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I Ride Like A Woman? Hell, Yes!

My motorbike license was five months old when I joined my first guided adventure tour across the Indian Himalayas in Ladakh. I was with a group of seasoned riders, all men.

A woman leaning against her motorbike in  front of a gigantic rock
The best protection a woman can have is courage — E.C. Stanton (image of author in Zanskar/India by Bryan Pannell)

Twelve of them, to be precise.

I could only imagine what was going on in eleven minds when they heard I was an utter novice. And a woman (number twelve was Bryan, so his thoughts didn’t weigh that much.)

Of course, they put me right behind the guide because that is typically where the weakest rider is. As we swung along, I did my best to keep up and not let the men’s group down.


Looking back, I can’t believe I ever doubted my riding abilities.

But I did.

I kept nagging the tour operator, quizzing him about what would happen if I couldn’t do the ride. “So far, we have brought every single woman back down,” was his brief answer.

And he was right.

During our farewell dinner, one of my fellow riders complimented me.

“You ride well,” he said but was quick to add

“for a woman.”

I was stunned, but at the same time, I knew this would be my first and last men-only plus one-woman tour.

It wasn’t until afterward that I realized women generally don’t join these tours. And I understood why. But now that I was one of those who had dared, I felt genuinely proud of myself. Because I had mastered this challenge with just a juvenile license in my back pocket.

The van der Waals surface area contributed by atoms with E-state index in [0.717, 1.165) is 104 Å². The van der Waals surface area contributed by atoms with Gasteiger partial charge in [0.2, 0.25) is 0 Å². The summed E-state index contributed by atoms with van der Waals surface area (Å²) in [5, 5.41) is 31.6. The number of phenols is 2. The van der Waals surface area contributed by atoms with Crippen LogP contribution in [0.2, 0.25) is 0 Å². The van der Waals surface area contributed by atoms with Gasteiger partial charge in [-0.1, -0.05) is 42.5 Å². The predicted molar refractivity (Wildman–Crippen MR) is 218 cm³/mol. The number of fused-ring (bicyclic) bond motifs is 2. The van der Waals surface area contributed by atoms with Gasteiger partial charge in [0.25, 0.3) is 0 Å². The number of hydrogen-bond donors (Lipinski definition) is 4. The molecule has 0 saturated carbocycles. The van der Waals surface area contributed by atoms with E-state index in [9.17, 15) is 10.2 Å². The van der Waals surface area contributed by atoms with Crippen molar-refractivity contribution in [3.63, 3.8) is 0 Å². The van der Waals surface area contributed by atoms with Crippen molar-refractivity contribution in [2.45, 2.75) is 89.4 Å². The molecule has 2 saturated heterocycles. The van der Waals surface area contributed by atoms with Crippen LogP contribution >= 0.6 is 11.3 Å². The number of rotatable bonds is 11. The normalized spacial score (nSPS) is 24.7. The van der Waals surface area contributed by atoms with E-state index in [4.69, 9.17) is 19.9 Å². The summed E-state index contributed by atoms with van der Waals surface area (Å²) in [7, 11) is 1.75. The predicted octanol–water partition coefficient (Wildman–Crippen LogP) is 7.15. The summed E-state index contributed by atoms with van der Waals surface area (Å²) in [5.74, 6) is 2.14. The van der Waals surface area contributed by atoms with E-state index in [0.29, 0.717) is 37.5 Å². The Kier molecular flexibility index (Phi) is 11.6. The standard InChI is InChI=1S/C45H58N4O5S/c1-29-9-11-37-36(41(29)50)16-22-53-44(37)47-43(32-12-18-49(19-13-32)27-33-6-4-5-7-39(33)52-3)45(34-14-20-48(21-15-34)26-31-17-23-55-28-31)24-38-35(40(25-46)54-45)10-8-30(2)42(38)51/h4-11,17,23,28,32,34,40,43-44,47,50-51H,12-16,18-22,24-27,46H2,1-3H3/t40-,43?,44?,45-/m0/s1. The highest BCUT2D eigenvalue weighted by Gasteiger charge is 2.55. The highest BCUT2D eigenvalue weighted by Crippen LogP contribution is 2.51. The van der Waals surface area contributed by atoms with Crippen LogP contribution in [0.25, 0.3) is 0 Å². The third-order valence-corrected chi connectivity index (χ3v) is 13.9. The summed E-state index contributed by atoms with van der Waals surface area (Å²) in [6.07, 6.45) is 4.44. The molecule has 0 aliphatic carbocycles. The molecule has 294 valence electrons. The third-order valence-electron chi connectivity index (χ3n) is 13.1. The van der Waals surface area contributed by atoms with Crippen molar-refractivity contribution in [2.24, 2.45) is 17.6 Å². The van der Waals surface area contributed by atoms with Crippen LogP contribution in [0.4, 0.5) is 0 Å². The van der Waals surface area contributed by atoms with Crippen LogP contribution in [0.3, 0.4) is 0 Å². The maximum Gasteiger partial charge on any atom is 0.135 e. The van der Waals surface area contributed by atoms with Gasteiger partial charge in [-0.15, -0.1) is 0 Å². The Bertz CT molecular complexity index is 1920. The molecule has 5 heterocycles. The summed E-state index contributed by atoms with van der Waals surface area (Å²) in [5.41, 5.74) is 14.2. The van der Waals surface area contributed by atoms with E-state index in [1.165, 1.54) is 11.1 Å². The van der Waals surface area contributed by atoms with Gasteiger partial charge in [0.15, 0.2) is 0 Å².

And that’s when things changed.


I started riding by myself.

I was desperate to find my rhythm as a woman, a beginner, and a rider. I toured other parts of India, zigzagged through Nepal, and explored Tanzania and New Zealand. I had no one to compare myself with, which turned out to be incredibly empowering.

Over time, I found and kept stretching my comfort zone without imitating others. And it gave me the headspace I needed to connect all of this.

I came to the conclusion that motorcycling, like any other sport, is for everyone. And that women, just like men, are fully capable of riding and mastering motorcycles in any way they like.


Since my first trip to Ladakh, my heart has been beating for the adventure side of riding. I just love the thrill of being out there doing it.

But depending on where I ride, it is demanding, such as in the Himalayas. But that’s precisely where I long and need to be. Because getting up and over those challenges is like bringing a precious trophy home, rewarded for overcoming some crippling limitations I once had.

I may even shed a tear of exhaustion or utter joy at the end of a long day’s ride.

This was crucial for me initially, and it would be for anyone who deals with fears that motorcycling can provoke, especially for those who start riding later in life.


After all, I have found my rhythm not by relying on speed or power too much but by building skills and techniques that allowed me to grow confidence the way I needed. Ride after magnificent ride. Plus, it miraculously led me to create a new purpose in life — BIKE ‘N SOUL.

It’s a place for women adventurers ready to redesign midlife.

After less than six years of riding, I am deeply humbled by how far I have come, the newfound courage I gained, and the fact that I am returning to the Himalayas this year to share my passion with a dozen more bold women riders.

It’s a thrill on wheels I call life.

Hell, yes! I ride like a woman and wouldn’t want it any other way.

Thank you very much for your time and interest in what we’re doing. I hope you find a reason to return—to read or become a guest writer for our growing blog.

Much love from New Zealand

Kerstin 🍀

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